There are thousands of resources that tell you how to manage your retirement savings while you’re still working for that nest egg. So why are so many new retirees suddenly paralyzed with financial fear when they finally quit working?
Some of it is natural; retirement is a big lifestyle change and many people question whether they’re spending too much during that first crucial year. Surprisingly, freedom can be very expensive. But that nervousness may also be an indication that an individual hasn’t received as much instruction in how they will spend during retirement as they’ve received saving for it.
A huge nest egg – or a nest egg that seems huge – sounds great. But the death of traditional pensions and the rise of (often-underperforming) self-directed retirement plans have made it tough for individuals to easily predict what they’ll actually have to spend. And without a complete plan that takes into account personal circumstances, financial goals, inflation, the rising cost of health care, increased longevity and ultimately long-term care, retirement money probably won’t last as long as you do.
As the official Baby Boomer retirement wave begins, some financial advisers have begun to elevate the discussion to post-retirement spending and investing as a way to repair pre-retirement planning. Individuals who have worked with financial and tax advisers including CERTIFIED FINANCIAL PLANNER™ professionals, should have a much clearer picture of how they should manage their spending in the first five years of retirement.
If you haven’t, it’s time to get some help.
For potential retirees who want to eliminate those first-year jitters, here are planning ideas to implement as soon as possible:
Define a vision of retirement and revisit it every year: Anyone who has worked successfully with an investment manager or financial planner has addressed the kind of retirement they want and how old they’ll be when they start it. A retirement that includes world travel and a general increase in leisure-time spending may, believe it or not, cost significantly more than a pre-retirement lifestyle with a 60-hour workweek built in. A retirement with rewarding part-time work built into the picture might make the other goals more affordable. A person who manages his or her finances or works with an expert needs to revisit those goals annually to assess whether they will still be able to afford a particular style of retirement at the age they plan to start it.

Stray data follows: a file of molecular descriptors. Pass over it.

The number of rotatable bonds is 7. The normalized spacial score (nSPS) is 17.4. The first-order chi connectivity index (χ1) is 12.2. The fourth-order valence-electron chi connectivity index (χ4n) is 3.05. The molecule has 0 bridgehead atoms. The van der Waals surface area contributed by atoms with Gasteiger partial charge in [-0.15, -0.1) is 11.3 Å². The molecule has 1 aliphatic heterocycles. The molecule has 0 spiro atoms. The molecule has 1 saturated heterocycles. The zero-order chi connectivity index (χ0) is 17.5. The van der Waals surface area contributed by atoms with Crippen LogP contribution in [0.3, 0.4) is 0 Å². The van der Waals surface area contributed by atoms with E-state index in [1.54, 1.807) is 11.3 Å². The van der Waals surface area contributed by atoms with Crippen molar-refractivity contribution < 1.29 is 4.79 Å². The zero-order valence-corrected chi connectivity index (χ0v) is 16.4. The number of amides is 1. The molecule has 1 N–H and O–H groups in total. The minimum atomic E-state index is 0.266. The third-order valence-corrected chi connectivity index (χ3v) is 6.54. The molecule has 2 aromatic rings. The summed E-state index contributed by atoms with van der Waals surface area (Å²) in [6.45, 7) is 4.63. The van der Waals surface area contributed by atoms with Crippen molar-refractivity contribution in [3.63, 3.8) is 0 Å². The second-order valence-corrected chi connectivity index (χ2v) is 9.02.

Track working-life expenses for 3-6 months: This is where that vision of retirement starts getting real. Knowing for the first time what an individual spends on lattes and late-night carryout may cause a radical shift in behavior -- from spending to saving.
Create a worst-case health scenario: For many, the biggest spending issue post-retirement is end-of-life care. That may mean paying for expensive experimental treatments to fight disease or long-term assisted or nursing home care. Some projections put annual nursing home costs at more than $100,000 a year in the next two decades compared to their current annual range of $45,000-$60,000. While public aid picks up medical expenses for those who exhaust their assets in most states, most of us want more than minimal standards of care.
Build several annual budgets: There are many rules of thumb that govern retirement spending. A popular one is that no one should spend more than 4 percent annually of the present amount in their nest egg. Another is that retirees only need 70-80 percent of their last working year’s income to be comfortable. There really is no one-size-fits-all solution because spending decisions are different at all stages of retirement. Since computers make this possible, every investor might consider doing one or more annual budgets that build various risk scenarios into their plan.
Shift into a retirement investment strategy in stages: With a clear majority of investors having inadequate retirement funds in place near or at retirement age, it may seem silly to talk about investing post-retirement. But the younger an investor is, the more valuable the conversation. With so many portfolios yet to recover from the 2000-2002 stock market slide, many investors have shifted their portfolios into real estate or other fast-growing investments that may leave them undiversified and subject to bubbles. Good advisers can help build more balanced portfolios that fit the exact needs of the investor as retirement nears.
November 2005— This column is produced by the Financial Planning Association®, the membership organization for the financial planning community. If you use all or part of this column, please credit FPA® or one of its members. To connect with a member of FPA for your story, call FPA’s Public Relations Department at 800.322.4237, ext. 7172.
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